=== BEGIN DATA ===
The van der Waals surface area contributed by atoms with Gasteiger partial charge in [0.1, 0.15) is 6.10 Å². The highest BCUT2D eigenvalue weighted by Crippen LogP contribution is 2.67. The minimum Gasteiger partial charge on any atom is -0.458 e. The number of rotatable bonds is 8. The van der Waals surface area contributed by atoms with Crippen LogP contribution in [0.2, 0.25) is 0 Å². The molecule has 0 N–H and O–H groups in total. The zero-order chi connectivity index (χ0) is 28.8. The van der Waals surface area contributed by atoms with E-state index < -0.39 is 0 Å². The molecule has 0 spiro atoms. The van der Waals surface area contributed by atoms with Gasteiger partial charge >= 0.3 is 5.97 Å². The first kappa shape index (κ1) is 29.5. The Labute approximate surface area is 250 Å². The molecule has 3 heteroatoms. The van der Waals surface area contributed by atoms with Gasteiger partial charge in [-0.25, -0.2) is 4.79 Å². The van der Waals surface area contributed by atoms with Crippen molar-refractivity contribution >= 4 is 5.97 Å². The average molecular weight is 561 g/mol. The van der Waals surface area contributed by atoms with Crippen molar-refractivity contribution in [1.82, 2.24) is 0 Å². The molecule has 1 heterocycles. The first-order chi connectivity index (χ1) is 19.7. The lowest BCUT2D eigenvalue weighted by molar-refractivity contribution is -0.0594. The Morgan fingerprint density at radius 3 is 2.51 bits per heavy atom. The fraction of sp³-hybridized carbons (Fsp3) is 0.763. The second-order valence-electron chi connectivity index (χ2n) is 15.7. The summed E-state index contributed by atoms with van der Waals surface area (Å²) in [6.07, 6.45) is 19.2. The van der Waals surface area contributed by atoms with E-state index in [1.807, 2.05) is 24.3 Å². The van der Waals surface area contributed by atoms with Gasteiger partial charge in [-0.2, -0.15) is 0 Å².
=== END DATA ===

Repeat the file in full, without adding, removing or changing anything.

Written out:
The van der Waals surface area contributed by atoms with Gasteiger partial charge in [0.1, 0.15) is 6.10 Å². The highest BCUT2D eigenvalue weighted by Crippen LogP contribution is 2.67. The minimum Gasteiger partial charge on any atom is -0.458 e. The number of rotatable bonds is 8. The van der Waals surface area contributed by atoms with Crippen LogP contribution in [0.2, 0.25) is 0 Å². The molecule has 0 N–H and O–H groups in total. The zero-order chi connectivity index (χ0) is 28.8. The van der Waals surface area contributed by atoms with E-state index < -0.39 is 0 Å². The molecule has 0 spiro atoms. The van der Waals surface area contributed by atoms with Gasteiger partial charge >= 0.3 is 5.97 Å². The first kappa shape index (κ1) is 29.5. The Labute approximate surface area is 250 Å². The molecule has 3 heteroatoms. The van der Waals surface area contributed by atoms with Gasteiger partial charge in [-0.25, -0.2) is 4.79 Å². The van der Waals surface area contributed by atoms with Crippen molar-refractivity contribution >= 4 is 5.97 Å². The average molecular weight is 561 g/mol. The van der Waals surface area contributed by atoms with Crippen molar-refractivity contribution in [1.82, 2.24) is 0 Å². The molecule has 1 heterocycles. The first-order chi connectivity index (χ1) is 19.7. The lowest BCUT2D eigenvalue weighted by molar-refractivity contribution is -0.0594. The Morgan fingerprint density at radius 3 is 2.51 bits per heavy atom. The fraction of sp³-hybridized carbons (Fsp3) is 0.763. The second-order valence-electron chi connectivity index (χ2n) is 15.7. The summed E-state index contributed by atoms with van der Waals surface area (Å²) in [6.07, 6.45) is 19.2. The van der Waals surface area contributed by atoms with E-state index in [1.807, 2.05) is 24.3 Å². The van der Waals surface area contributed by atoms with Gasteiger partial charge in [-0.2, -0.15) is 0 Å².